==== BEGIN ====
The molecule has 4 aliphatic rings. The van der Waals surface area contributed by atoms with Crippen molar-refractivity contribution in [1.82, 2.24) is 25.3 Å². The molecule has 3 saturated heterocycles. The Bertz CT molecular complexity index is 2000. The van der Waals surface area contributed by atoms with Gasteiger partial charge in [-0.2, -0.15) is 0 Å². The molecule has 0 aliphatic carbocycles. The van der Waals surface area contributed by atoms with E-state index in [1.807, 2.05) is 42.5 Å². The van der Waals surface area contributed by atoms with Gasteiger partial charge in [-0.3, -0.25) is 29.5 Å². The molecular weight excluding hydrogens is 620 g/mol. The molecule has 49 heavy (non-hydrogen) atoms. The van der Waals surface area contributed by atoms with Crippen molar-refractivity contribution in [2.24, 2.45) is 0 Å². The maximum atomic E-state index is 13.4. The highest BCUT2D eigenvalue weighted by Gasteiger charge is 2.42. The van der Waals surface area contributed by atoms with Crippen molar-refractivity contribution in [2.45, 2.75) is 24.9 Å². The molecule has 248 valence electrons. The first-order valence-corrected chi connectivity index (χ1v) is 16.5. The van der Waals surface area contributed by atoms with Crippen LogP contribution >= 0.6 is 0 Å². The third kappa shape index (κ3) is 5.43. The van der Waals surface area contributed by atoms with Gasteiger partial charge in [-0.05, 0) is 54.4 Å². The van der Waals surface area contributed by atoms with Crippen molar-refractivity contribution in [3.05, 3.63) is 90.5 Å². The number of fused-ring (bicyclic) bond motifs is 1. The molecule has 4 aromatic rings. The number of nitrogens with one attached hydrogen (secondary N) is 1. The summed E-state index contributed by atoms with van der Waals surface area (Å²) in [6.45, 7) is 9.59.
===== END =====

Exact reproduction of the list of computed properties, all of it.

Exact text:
The molecule has 4 aliphatic rings. The van der Waals surface area contributed by atoms with Crippen molar-refractivity contribution in [1.82, 2.24) is 25.3 Å². The molecule has 3 saturated heterocycles. The Bertz CT molecular complexity index is 2000. The van der Waals surface area contributed by atoms with Gasteiger partial charge in [-0.2, -0.15) is 0 Å². The molecule has 0 aliphatic carbocycles. The van der Waals surface area contributed by atoms with E-state index in [1.807, 2.05) is 42.5 Å². The van der Waals surface area contributed by atoms with Gasteiger partial charge in [-0.3, -0.25) is 29.5 Å². The molecular weight excluding hydrogens is 620 g/mol. The molecule has 49 heavy (non-hydrogen) atoms. The van der Waals surface area contributed by atoms with Crippen molar-refractivity contribution in [2.24, 2.45) is 0 Å². The maximum atomic E-state index is 13.4. The highest BCUT2D eigenvalue weighted by Gasteiger charge is 2.42. The van der Waals surface area contributed by atoms with Crippen molar-refractivity contribution in [2.45, 2.75) is 24.9 Å². The molecule has 248 valence electrons. The first-order valence-corrected chi connectivity index (χ1v) is 16.5. The van der Waals surface area contributed by atoms with Crippen LogP contribution >= 0.6 is 0 Å². The third kappa shape index (κ3) is 5.43. The van der Waals surface area contributed by atoms with Gasteiger partial charge in [-0.05, 0) is 54.4 Å². The van der Waals surface area contributed by atoms with Crippen molar-refractivity contribution in [3.05, 3.63) is 90.5 Å². The number of fused-ring (bicyclic) bond motifs is 1. The molecule has 4 aromatic rings. The number of nitrogens with one attached hydrogen (secondary N) is 1. The summed E-state index contributed by atoms with van der Waals surface area (Å²) in [6.45, 7) is 9.59.